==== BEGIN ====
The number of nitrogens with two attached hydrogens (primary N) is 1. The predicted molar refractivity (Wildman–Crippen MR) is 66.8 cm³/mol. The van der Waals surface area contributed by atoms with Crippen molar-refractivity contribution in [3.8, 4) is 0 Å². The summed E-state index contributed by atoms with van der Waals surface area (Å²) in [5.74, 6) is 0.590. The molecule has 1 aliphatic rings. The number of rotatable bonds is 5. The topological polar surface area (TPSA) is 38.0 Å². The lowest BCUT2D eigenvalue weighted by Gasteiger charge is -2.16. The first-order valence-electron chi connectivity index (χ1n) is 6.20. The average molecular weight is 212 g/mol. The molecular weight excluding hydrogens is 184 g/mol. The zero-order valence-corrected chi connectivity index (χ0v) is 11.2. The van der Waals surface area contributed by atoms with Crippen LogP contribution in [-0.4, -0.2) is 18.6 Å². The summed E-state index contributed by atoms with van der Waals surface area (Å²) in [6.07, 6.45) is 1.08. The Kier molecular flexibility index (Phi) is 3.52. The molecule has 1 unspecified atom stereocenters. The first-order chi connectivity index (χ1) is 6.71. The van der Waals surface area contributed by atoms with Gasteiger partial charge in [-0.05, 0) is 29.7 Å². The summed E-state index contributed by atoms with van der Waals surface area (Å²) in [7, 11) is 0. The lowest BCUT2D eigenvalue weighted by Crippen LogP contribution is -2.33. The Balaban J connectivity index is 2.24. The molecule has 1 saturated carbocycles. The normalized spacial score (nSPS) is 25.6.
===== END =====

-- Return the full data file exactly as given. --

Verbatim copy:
The number of nitrogens with two attached hydrogens (primary N) is 1. The predicted molar refractivity (Wildman–Crippen MR) is 66.8 cm³/mol. The van der Waals surface area contributed by atoms with Crippen molar-refractivity contribution in [3.8, 4) is 0 Å². The summed E-state index contributed by atoms with van der Waals surface area (Å²) in [5.74, 6) is 0.590. The molecule has 1 aliphatic rings. The number of rotatable bonds is 5. The topological polar surface area (TPSA) is 38.0 Å². The lowest BCUT2D eigenvalue weighted by Gasteiger charge is -2.16. The first-order valence-electron chi connectivity index (χ1n) is 6.20. The average molecular weight is 212 g/mol. The molecular weight excluding hydrogens is 184 g/mol. The zero-order valence-corrected chi connectivity index (χ0v) is 11.2. The van der Waals surface area contributed by atoms with Crippen LogP contribution in [-0.4, -0.2) is 18.6 Å². The summed E-state index contributed by atoms with van der Waals surface area (Å²) in [6.07, 6.45) is 1.08. The Kier molecular flexibility index (Phi) is 3.52. The molecule has 1 unspecified atom stereocenters. The first-order chi connectivity index (χ1) is 6.71. The van der Waals surface area contributed by atoms with Gasteiger partial charge in [-0.05, 0) is 29.7 Å². The summed E-state index contributed by atoms with van der Waals surface area (Å²) in [7, 11) is 0. The lowest BCUT2D eigenvalue weighted by Crippen LogP contribution is -2.33. The Balaban J connectivity index is 2.24. The molecule has 1 saturated carbocycles. The normalized spacial score (nSPS) is 25.6.